The act of ultimately reuniting with a dearly departed loved one after a period of separation is known as retrouvailles.

A term in French that has no direct equivalent in English but that all of us can connect to, particularly now that the height of the COVID-19 epidemic has passed, it evokes heartwarming images of happiness, tenderness, and enthusiastic embraces. Reconciliations are usually referred to in the plural form, retrouvailles.


The phrase "dumb individuals were probably dumped on their heads as babies" is a common one in the English language. T'es tombé sur la tête? is a question that will be asked of you in French if you are behaving irrationally and others will wonder whether you have hit your head.

To take this one step further, there is even a French term that cannot be translated into English that is used to describe persons who are behaving unpredictably. This word is frappadingue. This new word is a combination of the French verb frapper, which means "to hit," and the Spanish word dingue (crazy). Even though the French are recognized for being able to take a joke and roll with it, this is not a very nice way to speak to someone, even if it is not technically an insult.


The fact that this humorous phrase may also be used to refer to insane persons suggests that France is home to a diverse population of the mentally ill. However, it has a milder sense than frappadingue. It is most often used to describe a peculiar person, an eccentric person, or a scatterbrained individual. Native English speakers, who already have a difficult time pronouncing the French u, have an especially difficult time with this term because of its notoriously poor friendliness.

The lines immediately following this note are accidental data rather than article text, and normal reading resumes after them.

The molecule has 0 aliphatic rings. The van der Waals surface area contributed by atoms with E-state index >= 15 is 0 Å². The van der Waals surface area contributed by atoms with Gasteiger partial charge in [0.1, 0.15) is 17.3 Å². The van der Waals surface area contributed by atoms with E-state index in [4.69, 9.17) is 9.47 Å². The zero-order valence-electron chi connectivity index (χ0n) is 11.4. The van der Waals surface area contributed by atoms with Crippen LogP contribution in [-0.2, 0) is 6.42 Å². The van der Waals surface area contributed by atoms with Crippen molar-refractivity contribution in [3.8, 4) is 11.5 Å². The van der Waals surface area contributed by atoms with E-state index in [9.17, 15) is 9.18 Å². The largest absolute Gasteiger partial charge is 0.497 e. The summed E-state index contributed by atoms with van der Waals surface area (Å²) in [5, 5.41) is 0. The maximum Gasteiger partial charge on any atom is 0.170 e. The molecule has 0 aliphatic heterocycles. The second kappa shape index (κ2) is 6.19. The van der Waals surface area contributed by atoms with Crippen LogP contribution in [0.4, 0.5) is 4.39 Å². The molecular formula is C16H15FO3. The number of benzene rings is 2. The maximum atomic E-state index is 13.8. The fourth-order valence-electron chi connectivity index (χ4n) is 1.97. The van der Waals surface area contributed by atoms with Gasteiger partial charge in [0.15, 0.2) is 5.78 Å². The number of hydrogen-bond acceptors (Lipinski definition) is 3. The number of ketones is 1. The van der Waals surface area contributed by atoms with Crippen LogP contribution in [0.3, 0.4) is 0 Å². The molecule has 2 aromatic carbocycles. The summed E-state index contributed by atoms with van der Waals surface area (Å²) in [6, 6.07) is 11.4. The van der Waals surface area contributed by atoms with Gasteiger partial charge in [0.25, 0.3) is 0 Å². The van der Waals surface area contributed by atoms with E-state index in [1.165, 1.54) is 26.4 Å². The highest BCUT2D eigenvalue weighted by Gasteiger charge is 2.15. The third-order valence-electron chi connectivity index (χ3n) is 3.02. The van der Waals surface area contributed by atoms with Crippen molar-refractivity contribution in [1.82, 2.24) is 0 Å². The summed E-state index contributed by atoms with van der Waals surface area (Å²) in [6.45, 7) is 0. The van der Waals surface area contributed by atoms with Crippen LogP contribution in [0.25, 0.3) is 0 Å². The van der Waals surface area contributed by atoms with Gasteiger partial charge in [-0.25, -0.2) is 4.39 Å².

If you ever find yourself at the bargain emporium Tati on the day that they put their affordable wedding gowns on sale, you will fully get the meaning of the phrase "Quel tohu-bohu!" (which translates to "Quel tohu-bohu! "). This amusing-sounding French term describes situations in which there is a lot of noise and agitation. Imagine the pit at a rock performance or the crowd during a rally in the street (which the French are famous for). The tohu-bohu thrives on the din and anarchy that it creates.

It's interesting to learn that this difficult French phrase comes from biblical Hebrew, but there you are. Tohu-wa-bohu is a representation of the shapeless condition in which the world existed before the creation of light.


People who "didn't inhale" are a popular target of ridicule in the United States, to the point that the French coined a phrase to describe those who do so. To a considerable extent, to put the pretenders to disgrace.

The act of smoking a cigarette (or other substance) without taking a breath while doing so is referred to as crapoting, which is a verb. Teenagers take great delight in making fun of their peers who inhale smoke via their mouths rather than their lungs by saying things like "Haha, tu crapotes!"


We've kept the most crucial term in French that just cannot be translated for last. Considering that this is a national hobby, Raler isn't very upset about it. It is not a loud sound, nor is it a whining sound, nor is it a noisy sound. It is more of a way that the French consistently show their continual discontent with the world. There is no level of hardship that is deemed low enough to justify refraining from raler; in fact, the French even do it on their own at home. For training, just enhance whatever it is that you want to mutter under your breath by adding a few decibels and some cuss words.